The National Cancer Institute has just announced that it will be providing a $10.7 million grant to support research into an innovative treatment for malignant mesothelioma. The funding will go to the Translational Center of Excellence for Lung Cancer Immunology at the Abramson Cancer Center of the University of Pennsylvania so that researchers there can use it over the next five years to learn more about how chimeric antigen receptor (CAR) T-cell therapy can be used to fight the solid tumors found in the rare and deadly asbestos-related disease, as well as in lung cancer patients.
Speaking of the grant and its goals of fighting mesothelioma and other significant lung diseases, Steven M. Albelda MD, the William Maul Measey Professor of Medicine at Penn and a member of the Center for Cellular Immunotherapies at the Abransom Cancer Center said, “Although CAR T cells have been revolutionized the treatment of leukemia and bone marrow cancers, we have not yet had the same success in treating solid tumors like lung cancer. The goal of this program project is to solve this problem, and we’re grateful to the NCI for supporting our efforts to expand this approach to more patients around the world.”
Specialists in cancers affecting the lung, including malignant mesothelioma, have been frustrated by their lack of knowledge about what is known as the “bystander effect” and how to harness it in treating tumors. This effect occurs when CAR T cells make other immune cells in the area respond to the presence of cancer. With the benefit of the funding provided, the group will begin with a study of the safety and activity of CAR T cells when they have been engineered to attach a tumor’s support structure. Some of these studies will be done in tandem with the drug company Novartis, while others will be conducted by Penn researchers on their own. Future research will study the impact that the use of the CAR T cells has on patient quality of life, how long the cells remain active and what happens to them within the body, and whether they facilitate any additional responses. Scientists will also be exploring how best to ensure that the cells are working to maximum effect and how they can be used with other therapies.“The stakes of these projects are incredibly high. Achieving the success rates for CAR T therapy in solid tumors that we’ve already seen in leukemia and lymphoma would be a major paradigm shift in the treatment of these cancers,” Albelda said.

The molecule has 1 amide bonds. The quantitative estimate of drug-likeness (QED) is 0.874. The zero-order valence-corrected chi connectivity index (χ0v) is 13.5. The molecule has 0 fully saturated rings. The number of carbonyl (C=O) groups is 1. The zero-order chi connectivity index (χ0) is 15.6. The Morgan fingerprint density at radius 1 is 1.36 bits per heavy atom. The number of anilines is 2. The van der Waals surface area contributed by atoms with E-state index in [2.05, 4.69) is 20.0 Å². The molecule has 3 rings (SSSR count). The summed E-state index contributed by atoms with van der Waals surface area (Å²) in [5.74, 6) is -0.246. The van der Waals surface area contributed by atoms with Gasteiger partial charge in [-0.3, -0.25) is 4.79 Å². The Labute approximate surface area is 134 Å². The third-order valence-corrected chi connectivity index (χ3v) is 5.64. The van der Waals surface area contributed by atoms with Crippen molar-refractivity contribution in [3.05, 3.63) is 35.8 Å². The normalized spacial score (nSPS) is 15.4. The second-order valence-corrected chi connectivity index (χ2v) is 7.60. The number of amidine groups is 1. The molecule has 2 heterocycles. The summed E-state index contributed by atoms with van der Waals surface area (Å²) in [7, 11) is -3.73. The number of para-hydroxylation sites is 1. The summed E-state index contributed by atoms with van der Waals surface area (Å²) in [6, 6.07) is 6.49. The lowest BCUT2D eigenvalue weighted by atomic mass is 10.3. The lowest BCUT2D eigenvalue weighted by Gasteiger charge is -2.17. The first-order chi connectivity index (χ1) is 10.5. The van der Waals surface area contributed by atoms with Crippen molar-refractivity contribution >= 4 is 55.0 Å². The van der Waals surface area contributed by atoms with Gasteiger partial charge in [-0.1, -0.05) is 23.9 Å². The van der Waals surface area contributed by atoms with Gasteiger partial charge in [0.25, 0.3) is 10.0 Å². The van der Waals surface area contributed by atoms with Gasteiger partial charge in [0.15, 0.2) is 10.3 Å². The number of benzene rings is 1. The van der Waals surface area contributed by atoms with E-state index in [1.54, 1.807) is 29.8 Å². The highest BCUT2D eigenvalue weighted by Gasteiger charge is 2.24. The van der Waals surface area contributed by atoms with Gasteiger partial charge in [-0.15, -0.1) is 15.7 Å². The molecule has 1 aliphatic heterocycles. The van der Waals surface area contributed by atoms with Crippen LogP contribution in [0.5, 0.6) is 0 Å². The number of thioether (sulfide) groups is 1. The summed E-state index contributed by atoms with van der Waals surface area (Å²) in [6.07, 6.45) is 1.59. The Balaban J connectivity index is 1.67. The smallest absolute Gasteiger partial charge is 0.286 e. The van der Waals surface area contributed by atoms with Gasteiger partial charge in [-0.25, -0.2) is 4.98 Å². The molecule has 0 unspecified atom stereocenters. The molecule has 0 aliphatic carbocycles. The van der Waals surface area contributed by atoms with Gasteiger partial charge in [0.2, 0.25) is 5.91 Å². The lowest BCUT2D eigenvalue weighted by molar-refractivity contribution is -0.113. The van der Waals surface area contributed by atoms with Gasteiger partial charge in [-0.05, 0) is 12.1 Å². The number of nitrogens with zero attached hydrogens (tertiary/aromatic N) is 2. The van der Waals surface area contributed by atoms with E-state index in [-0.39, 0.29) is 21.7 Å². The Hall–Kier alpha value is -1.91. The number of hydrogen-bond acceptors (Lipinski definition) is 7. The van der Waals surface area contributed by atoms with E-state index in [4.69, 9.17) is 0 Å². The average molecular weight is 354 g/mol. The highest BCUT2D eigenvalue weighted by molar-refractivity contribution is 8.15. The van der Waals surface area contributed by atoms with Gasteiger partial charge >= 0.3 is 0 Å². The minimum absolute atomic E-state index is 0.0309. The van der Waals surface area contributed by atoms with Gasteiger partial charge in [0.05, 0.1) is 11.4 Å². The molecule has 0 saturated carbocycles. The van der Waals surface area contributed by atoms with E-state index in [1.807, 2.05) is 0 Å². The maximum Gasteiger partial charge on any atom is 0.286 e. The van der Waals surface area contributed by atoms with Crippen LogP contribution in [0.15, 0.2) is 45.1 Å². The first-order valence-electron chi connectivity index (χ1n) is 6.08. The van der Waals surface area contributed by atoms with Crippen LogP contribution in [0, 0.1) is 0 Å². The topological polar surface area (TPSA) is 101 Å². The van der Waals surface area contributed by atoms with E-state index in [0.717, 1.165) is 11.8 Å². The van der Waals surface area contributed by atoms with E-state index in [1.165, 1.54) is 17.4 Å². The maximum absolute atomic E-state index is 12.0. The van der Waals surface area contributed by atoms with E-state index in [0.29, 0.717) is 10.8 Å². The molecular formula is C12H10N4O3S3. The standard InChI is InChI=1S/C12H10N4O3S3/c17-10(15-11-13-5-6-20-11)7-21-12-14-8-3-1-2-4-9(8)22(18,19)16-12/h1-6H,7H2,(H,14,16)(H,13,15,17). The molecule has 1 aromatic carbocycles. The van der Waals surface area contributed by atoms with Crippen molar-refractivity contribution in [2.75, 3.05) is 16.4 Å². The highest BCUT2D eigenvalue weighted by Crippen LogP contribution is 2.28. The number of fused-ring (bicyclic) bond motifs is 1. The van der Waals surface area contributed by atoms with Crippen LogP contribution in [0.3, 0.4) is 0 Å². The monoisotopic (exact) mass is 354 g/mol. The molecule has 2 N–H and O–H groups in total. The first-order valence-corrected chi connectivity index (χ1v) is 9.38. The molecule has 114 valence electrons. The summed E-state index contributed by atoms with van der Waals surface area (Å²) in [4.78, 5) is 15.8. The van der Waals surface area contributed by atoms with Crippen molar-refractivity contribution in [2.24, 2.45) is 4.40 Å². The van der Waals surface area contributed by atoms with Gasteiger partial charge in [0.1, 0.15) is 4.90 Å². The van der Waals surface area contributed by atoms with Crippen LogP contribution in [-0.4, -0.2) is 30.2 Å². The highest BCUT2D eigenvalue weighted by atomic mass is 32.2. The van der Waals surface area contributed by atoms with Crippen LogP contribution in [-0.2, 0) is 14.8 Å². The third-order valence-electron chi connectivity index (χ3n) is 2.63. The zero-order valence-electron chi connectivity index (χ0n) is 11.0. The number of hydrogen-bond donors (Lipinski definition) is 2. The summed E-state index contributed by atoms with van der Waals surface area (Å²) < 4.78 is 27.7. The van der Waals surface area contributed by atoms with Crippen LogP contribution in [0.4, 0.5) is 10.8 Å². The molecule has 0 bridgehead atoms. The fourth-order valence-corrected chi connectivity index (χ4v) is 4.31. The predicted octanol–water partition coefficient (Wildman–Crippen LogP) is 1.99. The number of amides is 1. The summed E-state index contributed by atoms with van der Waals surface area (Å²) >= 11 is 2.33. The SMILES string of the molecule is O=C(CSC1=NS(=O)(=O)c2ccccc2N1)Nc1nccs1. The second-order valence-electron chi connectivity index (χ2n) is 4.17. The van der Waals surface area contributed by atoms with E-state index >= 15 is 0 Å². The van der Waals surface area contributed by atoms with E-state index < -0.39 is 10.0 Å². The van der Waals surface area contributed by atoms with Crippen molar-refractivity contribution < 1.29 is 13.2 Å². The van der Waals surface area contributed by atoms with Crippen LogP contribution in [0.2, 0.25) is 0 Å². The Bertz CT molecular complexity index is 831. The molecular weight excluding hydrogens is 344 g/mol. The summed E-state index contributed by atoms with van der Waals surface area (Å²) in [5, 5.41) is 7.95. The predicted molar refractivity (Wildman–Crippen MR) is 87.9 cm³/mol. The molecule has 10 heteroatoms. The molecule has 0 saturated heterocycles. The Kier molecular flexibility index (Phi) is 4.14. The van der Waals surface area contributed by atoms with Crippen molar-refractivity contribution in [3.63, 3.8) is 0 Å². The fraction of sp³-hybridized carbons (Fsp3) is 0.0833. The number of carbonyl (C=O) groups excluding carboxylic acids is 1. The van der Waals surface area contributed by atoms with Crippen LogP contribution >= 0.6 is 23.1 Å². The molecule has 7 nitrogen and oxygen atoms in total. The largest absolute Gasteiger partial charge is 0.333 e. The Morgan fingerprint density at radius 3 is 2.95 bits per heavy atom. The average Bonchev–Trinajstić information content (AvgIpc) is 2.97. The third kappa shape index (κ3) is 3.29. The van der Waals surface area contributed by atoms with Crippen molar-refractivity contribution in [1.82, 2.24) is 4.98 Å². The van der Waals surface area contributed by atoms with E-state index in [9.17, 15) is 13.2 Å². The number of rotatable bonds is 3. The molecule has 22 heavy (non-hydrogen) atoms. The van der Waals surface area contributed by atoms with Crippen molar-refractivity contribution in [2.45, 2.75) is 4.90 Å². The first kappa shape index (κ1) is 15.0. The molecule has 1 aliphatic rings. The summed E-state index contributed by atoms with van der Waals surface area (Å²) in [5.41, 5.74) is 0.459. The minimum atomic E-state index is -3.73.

If you are a mesothelioma patient who is interested in participating in clinical trials involving new treatments, the Patient Advocates at Mesothelioma.net can provide you with the information you need to pursue this goal. Contact us today at 1-800-692-8608.